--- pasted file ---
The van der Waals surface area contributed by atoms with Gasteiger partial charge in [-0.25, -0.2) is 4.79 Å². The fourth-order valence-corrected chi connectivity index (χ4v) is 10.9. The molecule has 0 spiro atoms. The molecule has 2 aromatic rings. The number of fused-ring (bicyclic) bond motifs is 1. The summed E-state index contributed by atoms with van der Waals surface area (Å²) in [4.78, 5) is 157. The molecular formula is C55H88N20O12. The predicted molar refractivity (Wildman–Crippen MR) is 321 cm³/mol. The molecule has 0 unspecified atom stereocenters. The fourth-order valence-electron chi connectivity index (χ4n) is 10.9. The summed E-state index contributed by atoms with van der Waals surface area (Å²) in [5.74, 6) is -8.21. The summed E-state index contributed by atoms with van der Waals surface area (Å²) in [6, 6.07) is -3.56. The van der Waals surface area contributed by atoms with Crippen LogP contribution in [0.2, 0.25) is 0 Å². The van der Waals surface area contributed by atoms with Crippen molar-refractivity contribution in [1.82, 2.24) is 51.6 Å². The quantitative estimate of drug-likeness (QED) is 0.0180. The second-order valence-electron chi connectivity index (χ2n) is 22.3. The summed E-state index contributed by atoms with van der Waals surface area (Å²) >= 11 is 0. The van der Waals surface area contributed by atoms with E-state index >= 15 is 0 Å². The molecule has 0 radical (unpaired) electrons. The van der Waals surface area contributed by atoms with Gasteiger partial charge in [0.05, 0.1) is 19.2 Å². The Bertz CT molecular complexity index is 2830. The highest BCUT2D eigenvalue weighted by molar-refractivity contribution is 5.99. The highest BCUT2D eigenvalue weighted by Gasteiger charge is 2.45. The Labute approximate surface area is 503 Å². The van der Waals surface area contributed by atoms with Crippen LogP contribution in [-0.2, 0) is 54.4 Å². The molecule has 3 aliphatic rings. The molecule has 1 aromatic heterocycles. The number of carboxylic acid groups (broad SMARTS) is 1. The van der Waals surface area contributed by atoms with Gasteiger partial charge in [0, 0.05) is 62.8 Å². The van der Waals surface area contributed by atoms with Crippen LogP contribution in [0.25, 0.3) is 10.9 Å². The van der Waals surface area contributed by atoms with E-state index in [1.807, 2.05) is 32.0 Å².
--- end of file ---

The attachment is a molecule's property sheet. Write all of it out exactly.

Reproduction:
The van der Waals surface area contributed by atoms with Gasteiger partial charge in [-0.25, -0.2) is 4.79 Å². The fourth-order valence-corrected chi connectivity index (χ4v) is 10.9. The molecule has 0 spiro atoms. The molecule has 2 aromatic rings. The number of fused-ring (bicyclic) bond motifs is 1. The summed E-state index contributed by atoms with van der Waals surface area (Å²) in [4.78, 5) is 157. The molecular formula is C55H88N20O12. The predicted molar refractivity (Wildman–Crippen MR) is 321 cm³/mol. The molecule has 0 unspecified atom stereocenters. The fourth-order valence-electron chi connectivity index (χ4n) is 10.9. The summed E-state index contributed by atoms with van der Waals surface area (Å²) in [5.74, 6) is -8.21. The summed E-state index contributed by atoms with van der Waals surface area (Å²) in [6, 6.07) is -3.56. The van der Waals surface area contributed by atoms with Crippen LogP contribution in [0.2, 0.25) is 0 Å². The van der Waals surface area contributed by atoms with Crippen molar-refractivity contribution in [1.82, 2.24) is 51.6 Å². The quantitative estimate of drug-likeness (QED) is 0.0180. The second-order valence-electron chi connectivity index (χ2n) is 22.3. The summed E-state index contributed by atoms with van der Waals surface area (Å²) >= 11 is 0. The van der Waals surface area contributed by atoms with E-state index >= 15 is 0 Å². The molecule has 0 radical (unpaired) electrons. The van der Waals surface area contributed by atoms with Gasteiger partial charge in [0.05, 0.1) is 19.2 Å². The Bertz CT molecular complexity index is 2830. The highest BCUT2D eigenvalue weighted by molar-refractivity contribution is 5.99. The highest BCUT2D eigenvalue weighted by Gasteiger charge is 2.45. The Labute approximate surface area is 503 Å². The van der Waals surface area contributed by atoms with Crippen LogP contribution in [-0.2, 0) is 54.4 Å². The molecule has 3 aliphatic rings. The molecule has 1 aromatic heterocycles. The number of carboxylic acid groups (broad SMARTS) is 1. The van der Waals surface area contributed by atoms with Gasteiger partial charge in [0, 0.05) is 62.8 Å². The van der Waals surface area contributed by atoms with Crippen LogP contribution in [0.25, 0.3) is 10.9 Å². The van der Waals surface area contributed by atoms with E-state index in [1.807, 2.05) is 32.0 Å².